GOP lawmaker will introduce back pay bill for FAA workers

Bill Cahir/Landov
This story has been updated.

Rep. Frank LoBiondo, R-N.J., will introduce legislation Tuesday that would authorize back pay for the thousands of employees furloughed at the Federal Aviation Administration, his office said.

Furloughed FAA employees returned to work Monday, after weeks of uncertainty over their jobs and funding for the agency. LoBiondo, whose district includes workers who were affected by the furlough, sits on the House Transportation and Infrastructure Committee.

President Obama on Friday signed a temporary measure that funds FAA through Sept. 16, allowing 4,000 furloughed employees to return to their jobs this week as well as 74,000 construction workers and other transportation workers affected by the two-week impasse.

Essential employees who have remained on the job will receive retroactive pay for the time they worked during the partial shutdown. In addition, the 40 airport safety inspectors who were on the job during the furlough and have been paying travel and work-related expenses out of their own pockets will be reimbursed.

"As a matter of fairness, we will also do everything we can to get Congress to provide our furloughed employees with the back pay they deserve," said Transportation Secretary Ray LaHood in an Aug. 5 blog post on the department's website.

Transportation and Infrastructure Chairman John Mica, R-Fla., also expressed his support. "Chairman Mica will work with other members to ensure that the FAA employees who were recently furloughed and without pay for two weeks will be taken care of," Justin Harclerode, Mica's communications director, said in an email.

Tom Brantley, president of the Professional Aviation Safety Specialists, said in an emailed statement, "If legislation is required, we would expect Congress to take action as soon as possible to correct their failure to pass an extension."

"FAA employees may be back at work but they are still suffering from the financial fallout of the furlough. Congress should move quickly to restore back pay and promise not to do this again in September," said Carl Goldman, executive director of American Federation of State, County and Municipal Employees Council 26, in an email.

Lawmakers reached a deal Aug. 4 to end the impasse over FAA funding and put thousands of furloughed employees back to work, and the next day the Senate passed the House-approved bill funding the agency through Sept. 16. LaHood used his authority to waive a controversial provision in the bill related to rural airport subsidies, but the issue will come up again when Congress revisits the legislation in September.

The standoff began as a dispute between House Republicans and the Democrats over rural airport subsidies, but it has since grown into a broader blame game about who is responsible for failing to reauthorize funding for FAA over the long term. The House-approved bill eliminates subsidies for airline service to airports located less than 90 miles from a medium or large hub, which has upset some lawmakers from rural areas. The two chambers also have been at odds over a labor provision in the House version that would overturn a National Mediation Board decision that would make it easier for rail and aviation workers to unionize. That issue also will come up again when Congress reconvenes in September.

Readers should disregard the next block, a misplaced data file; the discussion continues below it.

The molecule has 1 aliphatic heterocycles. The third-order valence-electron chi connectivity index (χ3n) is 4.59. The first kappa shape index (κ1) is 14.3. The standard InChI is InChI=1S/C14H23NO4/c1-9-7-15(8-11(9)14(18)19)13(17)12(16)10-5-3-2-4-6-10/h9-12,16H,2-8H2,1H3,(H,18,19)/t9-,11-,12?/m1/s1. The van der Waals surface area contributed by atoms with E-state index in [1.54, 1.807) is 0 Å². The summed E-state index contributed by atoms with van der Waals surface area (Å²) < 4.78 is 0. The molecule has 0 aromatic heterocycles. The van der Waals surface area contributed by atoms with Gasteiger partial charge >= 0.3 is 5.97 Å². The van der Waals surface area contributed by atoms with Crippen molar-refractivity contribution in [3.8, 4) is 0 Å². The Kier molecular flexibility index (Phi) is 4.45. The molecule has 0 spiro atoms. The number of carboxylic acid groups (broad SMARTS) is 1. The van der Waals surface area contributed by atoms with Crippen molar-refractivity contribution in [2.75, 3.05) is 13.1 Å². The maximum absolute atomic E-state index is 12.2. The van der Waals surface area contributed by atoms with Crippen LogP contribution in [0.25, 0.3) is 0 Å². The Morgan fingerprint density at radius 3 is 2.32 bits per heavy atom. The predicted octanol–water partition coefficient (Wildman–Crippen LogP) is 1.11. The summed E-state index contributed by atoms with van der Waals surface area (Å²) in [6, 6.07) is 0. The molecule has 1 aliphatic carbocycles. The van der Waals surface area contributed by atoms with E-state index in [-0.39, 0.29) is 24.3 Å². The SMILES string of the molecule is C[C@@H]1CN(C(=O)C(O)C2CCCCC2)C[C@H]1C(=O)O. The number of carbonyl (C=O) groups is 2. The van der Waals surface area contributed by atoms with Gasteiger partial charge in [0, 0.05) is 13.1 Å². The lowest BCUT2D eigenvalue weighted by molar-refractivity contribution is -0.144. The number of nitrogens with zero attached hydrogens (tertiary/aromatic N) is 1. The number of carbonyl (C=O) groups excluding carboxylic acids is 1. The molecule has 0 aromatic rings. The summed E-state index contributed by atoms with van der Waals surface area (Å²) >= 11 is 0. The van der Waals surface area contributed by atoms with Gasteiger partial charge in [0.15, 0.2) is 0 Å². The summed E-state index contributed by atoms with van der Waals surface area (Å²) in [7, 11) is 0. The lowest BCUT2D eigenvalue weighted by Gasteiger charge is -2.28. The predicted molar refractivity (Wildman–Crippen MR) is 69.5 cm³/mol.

The dispute has cost the U.S. government an estimated $200 million a week since July 23 in uncollected airline taxes.

Stay up-to-date with federal news alerts and analysis — Sign up for GovExec's email newsletters.
FROM OUR SPONSORS
JOIN THE DISCUSSION
Close [ x ] More from GovExec
 
 

Thank you for subscribing to newsletters from GovExec.com.
We think these reports might interest you:

  • Forecasting Cloud's Future

    Conversations with Federal, State, and Local Technology Leaders on Cloud-Driven Digital Transformation

    Download
  • The Big Data Campaign Trail

    With everyone so focused on security following recent breaches at federal, state and local government and education institutions, there has been little emphasis on the need for better operations. This report breaks down some of the biggest operational challenges in IT management and provides insight into how agencies and leaders can successfully solve some of the biggest lingering government IT issues.

    Download
  • Communicating Innovation in Federal Government

    Federal Government spending on ‘obsolete technology’ continues to increase. Supporting the twin pillars of improved digital service delivery for citizens on the one hand, and the increasingly optimized and flexible working practices for federal employees on the other, are neither easy nor inexpensive tasks. This whitepaper explores how federal agencies can leverage the value of existing agency technology assets while offering IT leaders the ability to implement the kind of employee productivity, citizen service improvements and security demanded by federal oversight.

    Download
  • IT Transformation Trends: Flash Storage as a Strategic IT Asset

    MIT Technology Review: Flash Storage As a Strategic IT Asset For the first time in decades, IT leaders now consider all-flash storage as a strategic IT asset. IT has become a new operating model that enables self-service with high performance, density and resiliency. It also offers the self-service agility of the public cloud combined with the security, performance, and cost-effectiveness of a private cloud. Download this MIT Technology Review paper to learn more about how all-flash storage is transforming the data center.

    Download
  • Ongoing Efforts in Veterans Health Care Modernization

    This report discusses the current state of veterans health care

    Download

When you download a report, your information may be shared with the underwriters of that document.